Only When I Dance
2009 Tribeca Film Festival
Written by William S. Gooch
Dancer Irlan Santos da Silva
Only When I Dance Panel Discussion at
the 2009 Tribeca Film Festival with director Beadie
Finzi and ballet dancer Irlan Silva. Co-producer
Christina Daniels acted as an interpreter for Irlan
Beadie Finzi’s documentary
Only When I Dance, details the lives of
two ballet dancers (Irlan Santos da Silva and Isabela
Coracy) from the impoverished favelas of Rio de
Janeiro who have aspirations of performing on the
world’s concert stages.
Question: Would you talk about
the cinematography in the film, particularly the
cinematography in the opening scene where these
red and blue colors just light up the screen?
Finzi: We found that location months and
months before we started shooting and we didn’t
know how we were going to incorporate that location
into the documentary. That location is just an open
air space at a local university in Rio. I wanted
to shoot Isabella in that space.
Dancer Irlan Santos da Silva
Question: In one of the opening
scenes in Only When I Dance, you juxtapose
Rio‘s modern, noveau riche neighborhoods against
impoverished favelas. Were you making a political
Finzi: I opened the documentary with three
minutes of shots of the favelas and the modern,
upscale parts of Rio because I wanted to set the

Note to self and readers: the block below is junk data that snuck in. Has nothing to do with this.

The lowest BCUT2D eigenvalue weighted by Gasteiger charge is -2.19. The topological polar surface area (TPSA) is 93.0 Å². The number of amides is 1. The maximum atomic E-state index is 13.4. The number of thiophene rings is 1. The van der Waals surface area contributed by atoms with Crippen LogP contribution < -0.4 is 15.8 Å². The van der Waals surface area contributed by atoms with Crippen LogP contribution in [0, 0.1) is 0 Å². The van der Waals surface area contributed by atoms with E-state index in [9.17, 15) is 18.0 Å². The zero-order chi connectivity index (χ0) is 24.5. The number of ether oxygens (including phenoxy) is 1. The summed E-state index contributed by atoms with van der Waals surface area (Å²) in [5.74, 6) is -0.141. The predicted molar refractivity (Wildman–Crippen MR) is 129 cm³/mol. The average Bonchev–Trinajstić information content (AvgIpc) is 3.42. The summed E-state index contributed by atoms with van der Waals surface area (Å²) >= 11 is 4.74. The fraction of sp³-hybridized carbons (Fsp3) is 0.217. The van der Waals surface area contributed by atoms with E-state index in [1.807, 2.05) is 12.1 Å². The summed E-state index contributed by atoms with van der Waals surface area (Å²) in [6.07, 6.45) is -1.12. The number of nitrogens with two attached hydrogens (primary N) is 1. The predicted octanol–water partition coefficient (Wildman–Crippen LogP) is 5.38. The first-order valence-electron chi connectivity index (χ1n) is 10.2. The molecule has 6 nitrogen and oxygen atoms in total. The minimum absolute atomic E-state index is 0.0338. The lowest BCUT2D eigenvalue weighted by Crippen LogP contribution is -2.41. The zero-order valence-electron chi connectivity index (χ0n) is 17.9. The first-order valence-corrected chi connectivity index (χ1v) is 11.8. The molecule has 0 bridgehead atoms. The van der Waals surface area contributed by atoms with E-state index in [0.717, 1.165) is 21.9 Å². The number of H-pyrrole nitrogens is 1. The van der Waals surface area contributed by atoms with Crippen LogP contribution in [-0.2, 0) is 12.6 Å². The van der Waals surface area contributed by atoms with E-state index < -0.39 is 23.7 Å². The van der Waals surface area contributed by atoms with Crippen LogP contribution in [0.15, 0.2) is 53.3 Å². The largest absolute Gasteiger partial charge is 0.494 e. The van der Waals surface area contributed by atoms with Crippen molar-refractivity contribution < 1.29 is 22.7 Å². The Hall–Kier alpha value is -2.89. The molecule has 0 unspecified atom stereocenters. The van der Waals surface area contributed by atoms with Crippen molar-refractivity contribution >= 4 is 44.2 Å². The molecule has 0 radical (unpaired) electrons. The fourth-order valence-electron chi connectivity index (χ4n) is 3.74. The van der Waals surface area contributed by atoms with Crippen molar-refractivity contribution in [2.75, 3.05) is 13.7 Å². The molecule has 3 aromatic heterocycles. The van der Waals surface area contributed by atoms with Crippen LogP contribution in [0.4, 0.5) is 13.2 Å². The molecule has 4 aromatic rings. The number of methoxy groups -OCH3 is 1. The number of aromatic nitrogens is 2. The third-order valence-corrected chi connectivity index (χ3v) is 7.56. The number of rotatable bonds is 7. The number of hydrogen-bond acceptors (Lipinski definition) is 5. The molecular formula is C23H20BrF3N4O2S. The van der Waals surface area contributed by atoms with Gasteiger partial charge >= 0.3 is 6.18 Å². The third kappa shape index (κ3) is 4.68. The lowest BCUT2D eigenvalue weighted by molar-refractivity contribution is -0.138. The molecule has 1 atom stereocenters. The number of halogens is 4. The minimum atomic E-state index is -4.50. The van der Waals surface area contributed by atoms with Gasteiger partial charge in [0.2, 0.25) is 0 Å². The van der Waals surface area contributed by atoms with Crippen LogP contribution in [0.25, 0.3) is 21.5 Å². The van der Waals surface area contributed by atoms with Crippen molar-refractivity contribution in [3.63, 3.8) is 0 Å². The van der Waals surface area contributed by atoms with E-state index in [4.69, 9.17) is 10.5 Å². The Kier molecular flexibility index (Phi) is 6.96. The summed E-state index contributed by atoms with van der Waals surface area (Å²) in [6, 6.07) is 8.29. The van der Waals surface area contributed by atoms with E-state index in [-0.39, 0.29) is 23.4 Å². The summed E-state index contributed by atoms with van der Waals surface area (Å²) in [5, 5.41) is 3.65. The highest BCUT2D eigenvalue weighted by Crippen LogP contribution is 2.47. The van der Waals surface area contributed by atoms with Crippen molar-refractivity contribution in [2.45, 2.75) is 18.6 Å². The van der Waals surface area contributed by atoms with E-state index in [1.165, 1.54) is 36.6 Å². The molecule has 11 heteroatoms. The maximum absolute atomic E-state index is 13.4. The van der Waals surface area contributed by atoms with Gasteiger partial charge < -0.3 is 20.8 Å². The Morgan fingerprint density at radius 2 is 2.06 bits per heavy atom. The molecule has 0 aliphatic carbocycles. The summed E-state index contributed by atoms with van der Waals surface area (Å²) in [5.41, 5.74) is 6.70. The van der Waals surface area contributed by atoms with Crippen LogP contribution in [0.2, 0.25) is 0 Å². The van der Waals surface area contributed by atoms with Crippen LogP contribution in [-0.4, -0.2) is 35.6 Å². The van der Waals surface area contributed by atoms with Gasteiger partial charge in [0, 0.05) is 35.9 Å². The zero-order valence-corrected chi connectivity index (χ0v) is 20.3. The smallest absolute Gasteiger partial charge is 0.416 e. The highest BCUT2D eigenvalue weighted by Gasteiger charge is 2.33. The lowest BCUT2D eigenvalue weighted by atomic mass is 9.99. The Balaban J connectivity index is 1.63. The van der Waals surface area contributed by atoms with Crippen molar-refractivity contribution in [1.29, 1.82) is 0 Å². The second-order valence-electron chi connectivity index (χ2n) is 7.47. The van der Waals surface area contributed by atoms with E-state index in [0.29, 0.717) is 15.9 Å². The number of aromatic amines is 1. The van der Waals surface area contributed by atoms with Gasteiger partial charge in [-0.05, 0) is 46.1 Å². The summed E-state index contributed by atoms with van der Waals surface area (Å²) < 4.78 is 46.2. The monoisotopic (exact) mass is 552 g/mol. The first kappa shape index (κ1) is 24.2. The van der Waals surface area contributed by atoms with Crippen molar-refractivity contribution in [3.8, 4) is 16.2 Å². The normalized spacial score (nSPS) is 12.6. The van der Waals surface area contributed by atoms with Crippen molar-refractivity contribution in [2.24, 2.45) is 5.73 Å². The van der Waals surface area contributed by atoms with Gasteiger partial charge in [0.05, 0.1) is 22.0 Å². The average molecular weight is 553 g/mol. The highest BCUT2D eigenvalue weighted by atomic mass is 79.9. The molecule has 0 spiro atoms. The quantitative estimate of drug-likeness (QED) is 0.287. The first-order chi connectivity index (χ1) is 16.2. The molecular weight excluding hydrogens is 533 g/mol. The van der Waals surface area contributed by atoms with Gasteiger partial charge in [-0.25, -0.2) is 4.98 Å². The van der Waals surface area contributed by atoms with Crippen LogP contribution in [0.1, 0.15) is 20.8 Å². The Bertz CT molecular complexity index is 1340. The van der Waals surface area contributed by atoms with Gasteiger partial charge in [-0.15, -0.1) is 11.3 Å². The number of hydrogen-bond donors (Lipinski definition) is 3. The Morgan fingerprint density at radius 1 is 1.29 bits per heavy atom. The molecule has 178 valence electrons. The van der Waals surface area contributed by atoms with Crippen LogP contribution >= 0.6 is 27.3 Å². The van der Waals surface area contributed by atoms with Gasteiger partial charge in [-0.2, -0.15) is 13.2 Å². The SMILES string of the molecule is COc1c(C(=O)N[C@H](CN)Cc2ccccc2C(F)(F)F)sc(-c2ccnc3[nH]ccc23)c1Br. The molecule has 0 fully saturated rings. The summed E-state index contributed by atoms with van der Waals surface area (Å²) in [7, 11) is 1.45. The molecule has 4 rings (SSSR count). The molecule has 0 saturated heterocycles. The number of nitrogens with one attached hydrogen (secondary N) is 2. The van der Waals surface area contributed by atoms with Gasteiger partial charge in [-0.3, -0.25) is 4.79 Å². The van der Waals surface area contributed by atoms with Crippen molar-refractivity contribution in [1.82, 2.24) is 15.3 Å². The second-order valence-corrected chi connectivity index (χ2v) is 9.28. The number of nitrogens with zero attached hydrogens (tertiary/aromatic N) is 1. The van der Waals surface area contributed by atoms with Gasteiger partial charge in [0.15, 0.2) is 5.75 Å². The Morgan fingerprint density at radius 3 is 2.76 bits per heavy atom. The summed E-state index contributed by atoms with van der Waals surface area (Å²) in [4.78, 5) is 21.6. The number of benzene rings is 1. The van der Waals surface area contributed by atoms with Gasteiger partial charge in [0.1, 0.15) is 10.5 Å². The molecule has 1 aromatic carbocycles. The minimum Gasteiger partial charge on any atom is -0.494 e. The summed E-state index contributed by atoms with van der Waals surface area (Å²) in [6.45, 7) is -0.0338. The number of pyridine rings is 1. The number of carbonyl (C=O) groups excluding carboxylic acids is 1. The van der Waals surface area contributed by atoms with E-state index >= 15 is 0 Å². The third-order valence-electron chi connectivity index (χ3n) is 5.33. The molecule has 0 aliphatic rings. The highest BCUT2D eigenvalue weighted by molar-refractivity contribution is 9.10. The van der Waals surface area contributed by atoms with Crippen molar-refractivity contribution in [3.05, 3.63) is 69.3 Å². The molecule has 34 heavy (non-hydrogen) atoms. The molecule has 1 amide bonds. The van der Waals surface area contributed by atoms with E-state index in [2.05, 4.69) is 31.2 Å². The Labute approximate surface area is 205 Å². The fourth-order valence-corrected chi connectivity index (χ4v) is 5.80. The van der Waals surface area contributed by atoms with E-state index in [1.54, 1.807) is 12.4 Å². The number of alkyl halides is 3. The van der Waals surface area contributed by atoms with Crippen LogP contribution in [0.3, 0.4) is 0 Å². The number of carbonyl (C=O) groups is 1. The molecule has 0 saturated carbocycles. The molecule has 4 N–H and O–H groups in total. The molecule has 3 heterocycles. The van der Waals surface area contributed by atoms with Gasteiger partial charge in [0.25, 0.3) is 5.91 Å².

trajectory for the three central characters, dancers
Isabella and Irlan and the director of Centro De
Danca Rio, Mariza Estrella. I also thought that
understanding the motivation of Mariza was very
important to the documentary because she doesn’t
come from the poor favelas, she lives in the upscale
part of Rio and that is where her school is. We
don’t show it much in the film, but the income
disparity in Rio is unbelievable. I didn’t
feel I needed to underline it in red ink, but it
does come across in miniature in this film.
Question: How did you come to
Finzi: This documentary was borne out of
a number of thoughts and impulses. First, we wanted
to tell a positive story of courage and creativity
rising out of difficult circumstances. Christina
lives and works out of Brazil six months out of
the year. I have worked on dance films for quite
a number of years and Giorgio was inspired by the
idea of using dance as the tool to tell an optimistic
story. We thought that the world of ballet would
expose the issues of class and race. So, essentially
all of these elements came together with finding
out what Mariza was accomplishing at her school.
Question: How did you pick the
two dancers highlighted in this film?
Finzi: The two dancers in the film, Irlan
and Isabella, were picked from a handful of dancers
in Mariza’s most advanced class. Mariza offers
about 70 scholarships to talented, disadvantaged
children who cannot afford the tuition. Irlan and
Isabella were two very engaging personalities, and
I knew immediately that they would be perfect for
this documentary. I was particularly struck by Irlan’s
focus and clarity of purpose.
Question: When you embarked on
this project were you aware that there would be
a class and racial subtext to this documentary?
Finzi: Because I have worked on dance films
before this project, I was well aware of the class
and racial inequities in the ballet world. There
are only a handful of black classical dancers in
international ballet companies. Ballet is still